providing a gradual warm up and cool down. and allowing easy access to their reliever medication throughout the activity. a student who is experiencing asthma symptoms before physical activity should not begin the activity. they need to take their reliever medication, and then sit and rest until their breathing improves. if symptoms develop during physical activity, the student should: stop the activity. sit and rest. and take their reliever medication.
symptoms should improve within 5-10 minutes of taking their reliever medication. >> well i usually tell the teacher and take my puffer and after that i just rest for awhile and see what happens. student: i am feeling better. >> [teacher]: are you feeling better, then you can join us. >>[narrator]: once symptoms have improved, the student can then resume the activity. if you have concerns about a student with asthma who is having ongoing difficulties participating in regular activity, it is important to communicate with the parentor guardian of the student. this may indicate that theirasthma is not properly controlled and medical follow up is needed. >>[teacher]: teacher: it is very important for all students to participate
in physical activities even though they have asthma. physical activities strength the lungs andstrengths the body and makes sure that the student is better prepared for physical activities in the future. and with the proper support and understanding every student can participate fully in all activities. physical activity is good for everyone. it helps to provide opportunities for students to experience the positive benefits of both their health and their learning. there are certain symptoms that you will notice if a student's asthma is getting worse. they may experience one or more of these symptoms:
continual coughing, [coughing sound] fast, shallow breathing, wheezing, which is not always heard, and increased reliever medication use. any of these symptoms may be accompanied by restlessness, irritability and fatigue. when symptoms occur, students should be encouraged to use the reliever medication and take slow, deep breaths. usually symptoms will disappear within 5-10 minutes of using the reliever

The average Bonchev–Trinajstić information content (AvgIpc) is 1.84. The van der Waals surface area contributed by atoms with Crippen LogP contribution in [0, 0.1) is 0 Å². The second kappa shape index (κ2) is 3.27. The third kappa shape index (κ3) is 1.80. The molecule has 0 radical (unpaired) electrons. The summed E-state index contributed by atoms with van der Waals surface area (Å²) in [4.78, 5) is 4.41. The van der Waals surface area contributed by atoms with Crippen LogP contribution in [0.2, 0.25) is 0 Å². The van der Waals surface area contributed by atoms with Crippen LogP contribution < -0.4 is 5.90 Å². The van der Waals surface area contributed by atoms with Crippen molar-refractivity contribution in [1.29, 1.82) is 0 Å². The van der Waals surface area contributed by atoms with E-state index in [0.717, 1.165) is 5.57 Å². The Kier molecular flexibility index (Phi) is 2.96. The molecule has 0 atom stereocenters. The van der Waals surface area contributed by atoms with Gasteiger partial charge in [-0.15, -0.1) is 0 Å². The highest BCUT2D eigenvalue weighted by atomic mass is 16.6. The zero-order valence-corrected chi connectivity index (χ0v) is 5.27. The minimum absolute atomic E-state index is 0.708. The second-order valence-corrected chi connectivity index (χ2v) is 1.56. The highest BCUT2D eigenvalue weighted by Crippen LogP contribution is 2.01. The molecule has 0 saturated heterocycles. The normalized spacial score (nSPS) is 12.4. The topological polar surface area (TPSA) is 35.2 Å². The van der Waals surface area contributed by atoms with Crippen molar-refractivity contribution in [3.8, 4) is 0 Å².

medication and the student can return to regular activities. it is important to notify the parent or guardian that an episode ocurred so they can monitor the asthma at home and follow up with a health care provider if necessary. some asthma episodes are more severe than others. a student is having a severe asthma episode if there is no improvement in a studentâ– s breathing within 5-10 minutes of taking their reliever medication or if these symptoms are present: lips or fingernails become blue or gray breathing is very difficult and fast
the student can only say 3-5 words between breaths breathing involves the whole ribcage and neck muscles tighten with each breath the student appears very anxious or agitated this is an emergency and you should: call 911. inform the attendant that the call is for asthma and that an inhaler has been given but is not providing relief. >>[vice principal]: it is not getting any better. is there anything i can do right now? >>[teacher]: yes please, have the secretary call 911. >>[vice-principal]: yes i will do that right away. excuse me liz. i need you to call 911 immediately. let them know that we have
a student here who is having an asthma attack. >>[liz]: ok>>[vice principal]: thank you [dialing 911] >>[narrator]: have the student sit up with their arms resting on a table.give their reliever medication immediately. continue to give their reliever medication every few minutes until help arrives. >>[teacher]: are you still having a hard time breathing? [student coughing - nods]teacher: ok let's take a dose >>[narrator]: it is important to wait for emergency medical personnel do not drive to the hospital.
remain calm and stay with the student. there are 2 main types of asthma medications: controllers and relievers. controller medications, which can be orange, purple, green or brown in colour, are typically used at home every day, in the morning and evening. they work slowly and can take days to several weeks to work. controller medications are not designed to work fast enough to relieve symptoms during an asthma episode. for this reason, controller medications very rarely need to be kept at school. reliever medications, which are usually blue in colour, provide quick relief of asthma symptoms by opening up the airways.